Every college student has heard of, experienced, or seen some type of binge-drinking.
While everyone seems aware of what it is and how dangerous it is, many students don’t follow their own advice.
It is easy to be at party and get caught up in the moment, especially when everyone else is doing it too.
One minute you are taking a shot and the next minute you are passed out on the floor, or worse, in a hospital bed or ambulance.
After reading the article on binge drinking from WashingtonPost.com, I thought it would be appropriate to address the issue to all of our readers as well.
The article was based off a presentation given by Emergency room nurse Sheila DeRiso and her experiences treating young patients with alcohol poisoning:
The results of these bouts of excessive drinking show up in ERs across the region. Most weekend nights – and especially around holidays – young people arrive at the ER injured in car crashes, sick with alcohol blood poisoning, unconscious or barely conscious after binge drinking or engaging in the newest trend of blackout drinking, or drinking to the point of intentionally passing out, (WashingtonPost.com).
The article also made mention of “blacking out” which is when a person consumes so much alcohol, that it causes a disruption in the brain, causing memory loss:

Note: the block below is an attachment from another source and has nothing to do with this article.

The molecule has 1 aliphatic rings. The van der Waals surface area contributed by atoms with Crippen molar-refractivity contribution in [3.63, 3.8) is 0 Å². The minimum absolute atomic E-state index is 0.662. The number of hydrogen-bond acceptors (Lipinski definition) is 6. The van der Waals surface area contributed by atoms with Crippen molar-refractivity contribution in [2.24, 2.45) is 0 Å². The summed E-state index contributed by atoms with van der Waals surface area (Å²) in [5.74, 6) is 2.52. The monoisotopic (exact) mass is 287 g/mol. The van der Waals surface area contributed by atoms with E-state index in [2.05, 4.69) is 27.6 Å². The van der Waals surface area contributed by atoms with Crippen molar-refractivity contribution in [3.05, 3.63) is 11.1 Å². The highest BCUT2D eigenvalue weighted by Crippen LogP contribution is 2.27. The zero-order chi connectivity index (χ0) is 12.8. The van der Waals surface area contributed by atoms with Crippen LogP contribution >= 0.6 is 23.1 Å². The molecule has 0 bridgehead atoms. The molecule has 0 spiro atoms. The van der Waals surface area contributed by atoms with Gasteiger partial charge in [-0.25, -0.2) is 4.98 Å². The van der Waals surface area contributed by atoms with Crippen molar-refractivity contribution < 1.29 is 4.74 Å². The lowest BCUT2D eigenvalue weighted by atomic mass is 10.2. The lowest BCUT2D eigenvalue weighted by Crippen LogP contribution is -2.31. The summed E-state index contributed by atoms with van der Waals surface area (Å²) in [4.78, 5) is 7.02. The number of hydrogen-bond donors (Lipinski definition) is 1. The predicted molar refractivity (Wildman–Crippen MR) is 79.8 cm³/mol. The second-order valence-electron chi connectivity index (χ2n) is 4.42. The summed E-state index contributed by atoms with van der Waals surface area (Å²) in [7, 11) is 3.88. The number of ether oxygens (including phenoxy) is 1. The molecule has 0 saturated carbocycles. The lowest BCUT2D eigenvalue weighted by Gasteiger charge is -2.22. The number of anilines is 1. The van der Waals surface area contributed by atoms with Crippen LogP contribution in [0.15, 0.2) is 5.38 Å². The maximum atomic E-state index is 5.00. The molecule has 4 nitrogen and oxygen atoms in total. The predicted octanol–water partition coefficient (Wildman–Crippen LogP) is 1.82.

In humans that is called blackout drinking; in rats Swartzwelder calls it a profound memory deficit. It works like this: A teen drinks heavily but continues to function and doesn’t lose consciousness. But the next day he or she cannot remember a thing that happened. The hippocampus stopped encoding new memories during that blackout time, according to Swartzwelder….”People joke about blackouts, but they represent a serious neurological insult,” he said. “If you took a blow to the head hard enough to disrupt memory, you’d be really worried,”(WashingtonPost.com).
According to the article, a study was performed on a group of patients, half of which had engaged in binge drinking, while the control group did not. Susan Tapert, a professor of psychiatry at the University of California at San Diego who performed the study found that the affects on the brain were obvious:
“We’re seeing reduced quality of white matter in adolescents who engage in heavy drinking,” she said. “White matter is important for cognitive abilities. The more these axons are coated with myelin, the more efficiently information is relayed,” (WashingtonPost.com).
Personally, I’ve seen it happen to a lot of students/friends and have even known people who have died from binge drinking. Everyone thinks it will never happen to them, but all it takes is one night, one too many shots/beers, and to be put to bed without being checked on for it to happen to you or someone you love.
If you or someone you care about is beyond inebriation, don’t wait to see if they sleep it off!
Call and ambulance, the cops, or whoever you need to get in contact with in order to get them help, because you may end up saying their life. Be careful this holiday and don’t forget to watch out for yourself and the people you care about!